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Greeting from the executive President

Inaugural Address from the President of the Japanese Society of Neurologyn

Ryosuke Takahashi
President of the Japanese Society of Neurology
Professor and Chairman, Department of Neurology,
Kyoto University Graduate School of Medicine

Ryosuke Takahashi

I am Ryosuke Takahashi, Professor and Chairman, Department of Neurology, Kyoto University. I took over as Executive President of the Japanese Society of Neurology (JSN) after the resignation of Dr. Mizusawa in that role upon the fulfillment of his term at the end of the 55th Annual Meeting of the JSN. I would like to extend my warmest greetings to all members of the JSN.

In providing treatment, neurologists must strive daily to keep up with the latest findings for a vast range of diseases, involving everything from muscles to the brain, including stroke, dementia, epilepsy, headache, neurodegenerative disoeders such as Parkinson's disease, neuroimmunological diseases, and neuromuscular diseases. This is the crucial mission imposed on neurologists, who do not deal with internal organs, but rather with the nervous system, which functions as a finely integrated system that governs the whole body. Neurologists who can accurately diagnose systemic disorders that show neurological symptoms are also valuable as "physicians examining the entire body." One of the roles of the JSN is to educate reliable neurological specialists so that they may contribute to the world, while at the same time providing specialists with rich opportunities for lifelong learning.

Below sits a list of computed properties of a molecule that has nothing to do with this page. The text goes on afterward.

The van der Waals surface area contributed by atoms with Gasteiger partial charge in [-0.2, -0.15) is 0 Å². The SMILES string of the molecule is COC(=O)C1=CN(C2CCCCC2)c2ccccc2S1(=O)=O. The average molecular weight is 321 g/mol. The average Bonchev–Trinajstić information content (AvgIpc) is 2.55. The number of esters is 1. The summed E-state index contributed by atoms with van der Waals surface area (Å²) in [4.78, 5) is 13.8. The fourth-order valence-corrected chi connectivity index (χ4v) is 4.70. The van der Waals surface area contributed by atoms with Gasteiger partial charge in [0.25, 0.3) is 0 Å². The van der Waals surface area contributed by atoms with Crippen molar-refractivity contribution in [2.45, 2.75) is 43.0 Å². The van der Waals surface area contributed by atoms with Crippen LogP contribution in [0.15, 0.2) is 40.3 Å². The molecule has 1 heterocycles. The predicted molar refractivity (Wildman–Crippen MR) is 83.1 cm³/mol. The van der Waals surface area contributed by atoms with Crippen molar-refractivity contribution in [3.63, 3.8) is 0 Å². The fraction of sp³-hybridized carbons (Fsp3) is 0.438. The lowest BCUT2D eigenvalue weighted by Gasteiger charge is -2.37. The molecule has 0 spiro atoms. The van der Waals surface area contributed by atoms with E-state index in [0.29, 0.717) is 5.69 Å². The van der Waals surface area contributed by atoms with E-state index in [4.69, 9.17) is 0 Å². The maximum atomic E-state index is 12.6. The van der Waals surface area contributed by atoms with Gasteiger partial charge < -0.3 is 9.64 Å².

That said, the "neurology" or "Shinkei-naika" in Japanese for diagnosis and treatment has only had a short history in Japan and is not yet well-known among the Japanese people. There are still more than 10 medical universities that do not have discrete neurology departments. The JSN must strive to convey the importance of neurology to the world in various forms and raise the status of neurologists. It is also essential to continue working hard to expand insured treatments and increase remuneration for medical services; these have not yet caught up to neurological treatment, which is advancing in leaps and bounds.

As one field of clinical neuroscience, neurology also plays a central role in propelling research on brain/neurological diseases. Conquering brain diseases is one of the most crucial challenges Japan must undertake to build a country in which its citizens live long, happy, and healthy lives amidst a super-aged society. Despite its short history, the JSN is composed of members in a wide variety of specialist fields producing world-class research results, and the level of neurological research in Japan is among the best in the world. The JSN brings together all this wisdom to create a think-tank for solving problems. I would like to outline its primary research objectives.